Unilever sees sustainability supporting growth
London/Rotterdam - Growing evidence that integrating sustainability into Unilever’s business is driving growth, cost efficiency and resilience for the future.
Four years into its ambitious and wide-ranging Sustainable Living Plan, Unilever says it is making a growing and positive impact on its business in terms of growth, cost efficiency and resilience for the future. At a time when more and more companies are talking about ‘brands with purpose’, Unilever has put some definition and measurement behind what it calls ‘sustainable living brands’ – meaning brands that contribute to one or more of the Unilever Sustainable Living Plan goals and have a sustainable living purpose.
Many of Unilever’s brands that have led the way on sustainable living, such as Dove, Lifebuoy, Ben & Jerry’s and Comfort, are achieving above average growth, with high single and double digit sales over the past three years.
These findings were shared with sustainability specialists from NGOs, government, academia and business gathered at Unilever’s London headquarters, to review progress on the fourth year of the Unilever Sustainable Living Plan.
Paul Polman, Unilever CEO, said: “In a volatile world of growing social inequality, rising population, development challenges and climate change, the need for businesses to adapt is clear, as are the benefits and opportunities. This calls for a transformational approach across the whole value chain if we are to continue to grow.
Consumers are recognising this too, increasingly demanding responsible business and responsible brands. Our experience is that brands whose purpose and products respond to that demand – ‘sustainable living brands’ – are delivering stronger and faster growth. These brands accounted for half the company’s growth in 2014 and grew at twice the rate of the rest of the business.”
The business case also now extends to the investment community, which is becoming increasingly aware of the risks and opportunities of managing in a new economic ecosystem where the interdependencies are more complex and unpredictable. This is evidenced by the growing number of institutions moving capital into businesses that will help realise a low-carbon future. Governments too are responding to the forthcoming climate negotiations in Paris in December with robust national plans to cut greenhouse gas emissions.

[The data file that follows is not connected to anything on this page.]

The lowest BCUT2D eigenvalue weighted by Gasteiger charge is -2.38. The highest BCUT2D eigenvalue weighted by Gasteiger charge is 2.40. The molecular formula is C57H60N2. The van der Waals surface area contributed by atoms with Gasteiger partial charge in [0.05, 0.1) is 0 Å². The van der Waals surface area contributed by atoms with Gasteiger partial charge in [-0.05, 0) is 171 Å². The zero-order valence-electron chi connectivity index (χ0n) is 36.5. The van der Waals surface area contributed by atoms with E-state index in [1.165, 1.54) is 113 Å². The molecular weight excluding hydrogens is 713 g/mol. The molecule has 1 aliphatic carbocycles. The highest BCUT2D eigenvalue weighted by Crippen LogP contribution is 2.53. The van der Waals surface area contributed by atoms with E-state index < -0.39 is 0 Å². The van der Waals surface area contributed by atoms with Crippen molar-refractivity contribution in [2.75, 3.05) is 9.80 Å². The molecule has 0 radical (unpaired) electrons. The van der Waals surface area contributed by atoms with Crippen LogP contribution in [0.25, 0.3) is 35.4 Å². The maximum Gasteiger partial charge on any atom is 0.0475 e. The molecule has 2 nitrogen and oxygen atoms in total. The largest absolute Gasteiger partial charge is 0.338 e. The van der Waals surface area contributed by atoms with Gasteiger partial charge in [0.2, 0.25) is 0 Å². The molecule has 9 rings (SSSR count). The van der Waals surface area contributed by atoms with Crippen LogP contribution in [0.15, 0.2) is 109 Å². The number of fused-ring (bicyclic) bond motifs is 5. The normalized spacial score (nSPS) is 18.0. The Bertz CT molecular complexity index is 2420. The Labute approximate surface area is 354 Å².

The Company confirmed that it is on track to meet most of the Unilever Sustainable Living Plan goals, which it set in 2010. The consumer element of the reducing environmental impact goal remains more challenging, and heavily dependent on wider market shifts. But Unilever has started to decouple its environmental footprint from its underlying sales growth.
Within the Company’s supply chain, there is promising progress. More than 55% of Unilever’s agricultural raw materials are now sustainably sourced, reducing the risk to supply - more than half way to its 2020 target of 100%. It has achieved its target of zero non-hazardous waste to landfill across its factory network, and is making significant reductions in CO2 from energy and water in manufacturing, reducing them by 37% and 32% per tonne of production respectively since 2008.
Against the ambitious target to help improve the health and well-being of over 1 billion people by 2020, Unilever is nearly 40% of the way (397 million) to reaching it. The Company has also enhanced the livelihoods of over 1 million people so far, having helped and trained 800,000 smallholder farmers since 2010 and provided 238,000 women with access to training, support and skills.